[OPE-L:3216] Re: Re: Re: Re: Re: Fwd: Re: RE: starting points

From: Allin Cottrell (cottrell@wfu.edu)
Date: Mon May 15 2000 - 20:56:36 EDT

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On Mon, 15 May 2000, Ajit Sinha wrote:

> Allin, i think i have said it before, but let me say it again. I
> think the idea of Ricardo's 93% LTV is a misinterpretation of
> Ricardo given by Stigler.

Granted, Ricardo's mention of "6 or 7 perecent" due to
distribution was in the context of prices changes rather than
price levels. Nonetheless, I think Ricardo held to the basic
intuition of value depending on labour time. It's noteworthy
that while he had written in The High Price of Bullion (1810)
that "Gold and silver, like other commodities, have an intrinsic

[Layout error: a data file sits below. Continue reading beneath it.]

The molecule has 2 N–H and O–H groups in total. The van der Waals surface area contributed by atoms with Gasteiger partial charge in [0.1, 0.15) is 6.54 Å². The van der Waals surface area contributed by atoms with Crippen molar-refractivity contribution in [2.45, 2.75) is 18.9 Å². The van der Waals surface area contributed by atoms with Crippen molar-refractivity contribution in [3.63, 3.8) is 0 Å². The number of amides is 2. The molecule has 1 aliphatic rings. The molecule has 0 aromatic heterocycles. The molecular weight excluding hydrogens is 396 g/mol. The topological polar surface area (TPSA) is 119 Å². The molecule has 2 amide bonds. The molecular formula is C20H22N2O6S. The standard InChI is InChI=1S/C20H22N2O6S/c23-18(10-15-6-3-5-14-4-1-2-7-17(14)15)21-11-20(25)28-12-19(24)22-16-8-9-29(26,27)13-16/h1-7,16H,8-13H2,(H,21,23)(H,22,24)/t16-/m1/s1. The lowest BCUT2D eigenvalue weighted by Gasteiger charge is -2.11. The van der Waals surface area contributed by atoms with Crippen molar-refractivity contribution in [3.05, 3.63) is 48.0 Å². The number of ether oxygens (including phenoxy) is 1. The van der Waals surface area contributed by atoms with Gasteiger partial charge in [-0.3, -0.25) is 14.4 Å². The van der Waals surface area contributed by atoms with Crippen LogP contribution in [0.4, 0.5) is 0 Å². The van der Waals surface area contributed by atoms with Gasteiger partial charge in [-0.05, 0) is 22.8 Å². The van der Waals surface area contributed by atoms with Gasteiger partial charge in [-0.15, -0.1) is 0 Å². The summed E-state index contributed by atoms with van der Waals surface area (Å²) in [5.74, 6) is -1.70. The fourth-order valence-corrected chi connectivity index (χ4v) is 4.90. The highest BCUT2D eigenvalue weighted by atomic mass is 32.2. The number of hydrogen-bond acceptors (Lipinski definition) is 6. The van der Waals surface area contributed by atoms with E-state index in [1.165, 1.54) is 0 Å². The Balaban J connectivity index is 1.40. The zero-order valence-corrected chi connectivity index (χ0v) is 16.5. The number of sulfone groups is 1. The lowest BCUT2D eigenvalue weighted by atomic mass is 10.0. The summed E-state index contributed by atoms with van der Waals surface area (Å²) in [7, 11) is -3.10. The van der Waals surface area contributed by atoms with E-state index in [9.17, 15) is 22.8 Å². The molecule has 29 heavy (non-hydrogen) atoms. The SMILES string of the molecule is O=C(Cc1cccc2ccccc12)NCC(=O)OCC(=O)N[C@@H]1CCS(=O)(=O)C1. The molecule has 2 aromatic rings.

value, which is not arbitrary, but is dependent on their
scarcity, the quantity of labour bestowed in procuring them, and
the value of the capital employed in the mines which produce
them", he revised this in the Principles (1817) to read: "Gold
and silver, like other commodities, are valuable only in
proportion to the quantity of labour necessary to produce them,
and bring them to market." Never mind the havering, state the

> On another note: I think Marx's distinction between labor
> and labor-power is essentially of critical nature. He is
> exposing a weakness in classical theory, particularly
> Ricardo. The classical theory of wages is a theory of
> reproduction of labor-power and not labor, though the input
> in production is labor and not labor-power. By using the
> term labor for both the concepts, the classical economics
> was creating theoretical confusion.

I agree. Having read Marx, it's hard to read Ricardo talking
about "labour" without impatience ("Come on man, be clear, is it
labour or labour-power!").


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